Werner Sollorsâ African American Writing takes a fresh look at what used to be called âNegro literature.â The essays collected here, ranging in topic from Gustavus Vassa/Olaudah Equiano to LeRoi Jones/Amiri Baraka, and in time from the Enlightenment to the Obama presidency, take a literary approach to black writing and present writers as readers and as intellectuals who were or are open to the world.Â
From W.E.B. Du Bois commenting on Richard Wagner and Elvis Presley, to Zora Neale Hurston attacking Brown v. Board of Ed. in a segregationist newspaper, to Charles Chesnuttâs effigy darkened for the black heritage postage stamp, Sollors alternates between close readings and broader cultural contextualizations to delineate the various aesthetic modes and intellectual exchanges that shaped a series of striking literary works.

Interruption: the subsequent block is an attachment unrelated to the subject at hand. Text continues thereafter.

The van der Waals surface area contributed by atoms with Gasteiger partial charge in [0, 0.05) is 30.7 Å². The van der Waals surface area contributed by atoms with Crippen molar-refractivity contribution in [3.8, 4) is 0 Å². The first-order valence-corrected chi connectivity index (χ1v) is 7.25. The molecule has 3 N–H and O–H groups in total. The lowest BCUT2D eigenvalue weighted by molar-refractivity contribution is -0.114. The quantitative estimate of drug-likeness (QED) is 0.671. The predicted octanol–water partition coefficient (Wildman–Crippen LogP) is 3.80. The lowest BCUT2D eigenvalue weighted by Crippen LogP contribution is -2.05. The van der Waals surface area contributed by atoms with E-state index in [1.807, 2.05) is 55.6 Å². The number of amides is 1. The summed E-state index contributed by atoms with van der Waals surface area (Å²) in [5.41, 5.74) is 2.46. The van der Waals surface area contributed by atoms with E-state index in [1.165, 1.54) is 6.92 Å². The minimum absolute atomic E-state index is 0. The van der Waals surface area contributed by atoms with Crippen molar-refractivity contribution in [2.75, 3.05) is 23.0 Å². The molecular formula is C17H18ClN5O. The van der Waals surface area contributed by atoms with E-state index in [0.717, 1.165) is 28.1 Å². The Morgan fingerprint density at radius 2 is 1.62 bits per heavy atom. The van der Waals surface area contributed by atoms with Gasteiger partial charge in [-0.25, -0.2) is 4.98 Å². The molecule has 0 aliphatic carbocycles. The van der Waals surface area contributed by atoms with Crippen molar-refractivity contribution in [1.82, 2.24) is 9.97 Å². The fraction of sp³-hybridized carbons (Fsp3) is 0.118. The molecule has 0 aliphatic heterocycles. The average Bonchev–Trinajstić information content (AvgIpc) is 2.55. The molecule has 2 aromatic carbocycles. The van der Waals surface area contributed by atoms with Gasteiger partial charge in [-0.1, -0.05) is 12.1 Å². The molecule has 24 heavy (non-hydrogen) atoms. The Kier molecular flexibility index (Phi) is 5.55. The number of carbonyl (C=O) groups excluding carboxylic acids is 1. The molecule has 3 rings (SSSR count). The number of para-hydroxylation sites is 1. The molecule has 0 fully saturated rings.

Readers will make often-surprising discoveries in the authorsâ writing and in their encounters and dialogues with others. The essays, accompanied by Winold Reissâs pastels, Carl Van Vechtenâs photographs, and other portraits, attempt to honor this important literatureâs achievement, heterogeneity, and creativity.